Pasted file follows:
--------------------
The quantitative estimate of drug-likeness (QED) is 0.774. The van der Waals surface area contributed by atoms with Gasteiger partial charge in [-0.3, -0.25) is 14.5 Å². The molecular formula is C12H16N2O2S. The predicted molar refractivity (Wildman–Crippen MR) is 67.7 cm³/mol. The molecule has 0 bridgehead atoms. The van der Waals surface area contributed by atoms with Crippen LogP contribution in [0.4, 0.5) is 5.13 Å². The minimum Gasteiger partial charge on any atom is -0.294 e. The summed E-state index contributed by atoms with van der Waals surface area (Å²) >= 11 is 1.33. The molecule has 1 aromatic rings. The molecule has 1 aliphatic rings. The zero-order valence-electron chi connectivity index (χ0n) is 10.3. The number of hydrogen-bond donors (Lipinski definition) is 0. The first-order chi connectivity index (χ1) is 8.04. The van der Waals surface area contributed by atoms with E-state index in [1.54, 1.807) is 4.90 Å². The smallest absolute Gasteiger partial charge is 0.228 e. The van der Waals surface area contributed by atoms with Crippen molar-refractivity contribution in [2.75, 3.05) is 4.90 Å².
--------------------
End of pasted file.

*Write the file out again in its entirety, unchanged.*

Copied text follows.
The quantitative estimate of drug-likeness (QED) is 0.774. The van der Waals surface area contributed by atoms with Gasteiger partial charge in [-0.3, -0.25) is 14.5 Å². The molecular formula is C12H16N2O2S. The predicted molar refractivity (Wildman–Crippen MR) is 67.7 cm³/mol. The molecule has 0 bridgehead atoms. The van der Waals surface area contributed by atoms with Crippen LogP contribution in [0.4, 0.5) is 5.13 Å². The minimum Gasteiger partial charge on any atom is -0.294 e. The summed E-state index contributed by atoms with van der Waals surface area (Å²) >= 11 is 1.33. The molecule has 1 aromatic rings. The molecule has 1 aliphatic rings. The zero-order valence-electron chi connectivity index (χ0n) is 10.3. The number of hydrogen-bond donors (Lipinski definition) is 0. The first-order chi connectivity index (χ1) is 8.04. The van der Waals surface area contributed by atoms with E-state index in [1.54, 1.807) is 4.90 Å². The smallest absolute Gasteiger partial charge is 0.228 e. The van der Waals surface area contributed by atoms with Crippen molar-refractivity contribution in [2.75, 3.05) is 4.90 Å².